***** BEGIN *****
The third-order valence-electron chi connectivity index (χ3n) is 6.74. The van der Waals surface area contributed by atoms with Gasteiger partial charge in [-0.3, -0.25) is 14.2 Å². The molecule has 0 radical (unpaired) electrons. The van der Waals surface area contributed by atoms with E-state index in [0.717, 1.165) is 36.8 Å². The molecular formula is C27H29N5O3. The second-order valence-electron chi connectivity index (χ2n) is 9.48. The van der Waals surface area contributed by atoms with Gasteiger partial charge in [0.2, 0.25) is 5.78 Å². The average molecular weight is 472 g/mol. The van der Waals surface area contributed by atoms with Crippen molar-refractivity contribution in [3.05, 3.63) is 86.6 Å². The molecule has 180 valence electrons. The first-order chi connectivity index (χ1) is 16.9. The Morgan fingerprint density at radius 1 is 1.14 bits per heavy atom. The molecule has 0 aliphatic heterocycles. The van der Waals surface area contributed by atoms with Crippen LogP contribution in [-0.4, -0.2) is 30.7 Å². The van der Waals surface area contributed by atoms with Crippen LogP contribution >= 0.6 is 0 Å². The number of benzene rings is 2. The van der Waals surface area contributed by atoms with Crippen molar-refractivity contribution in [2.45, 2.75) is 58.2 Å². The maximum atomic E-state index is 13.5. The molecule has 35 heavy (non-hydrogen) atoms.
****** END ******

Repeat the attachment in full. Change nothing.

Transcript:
The third-order valence-electron chi connectivity index (χ3n) is 6.74. The van der Waals surface area contributed by atoms with Gasteiger partial charge in [-0.3, -0.25) is 14.2 Å². The molecule has 0 radical (unpaired) electrons. The van der Waals surface area contributed by atoms with E-state index in [0.717, 1.165) is 36.8 Å². The molecular formula is C27H29N5O3. The second-order valence-electron chi connectivity index (χ2n) is 9.48. The van der Waals surface area contributed by atoms with Gasteiger partial charge in [0.2, 0.25) is 5.78 Å². The average molecular weight is 472 g/mol. The van der Waals surface area contributed by atoms with Crippen molar-refractivity contribution in [3.05, 3.63) is 86.6 Å². The molecule has 180 valence electrons. The first-order chi connectivity index (χ1) is 16.9. The Morgan fingerprint density at radius 1 is 1.14 bits per heavy atom. The molecule has 0 aliphatic heterocycles. The van der Waals surface area contributed by atoms with Crippen LogP contribution in [-0.4, -0.2) is 30.7 Å². The van der Waals surface area contributed by atoms with Crippen LogP contribution >= 0.6 is 0 Å². The number of benzene rings is 2. The van der Waals surface area contributed by atoms with Crippen molar-refractivity contribution in [2.45, 2.75) is 58.2 Å². The maximum atomic E-state index is 13.5. The molecule has 35 heavy (non-hydrogen) atoms.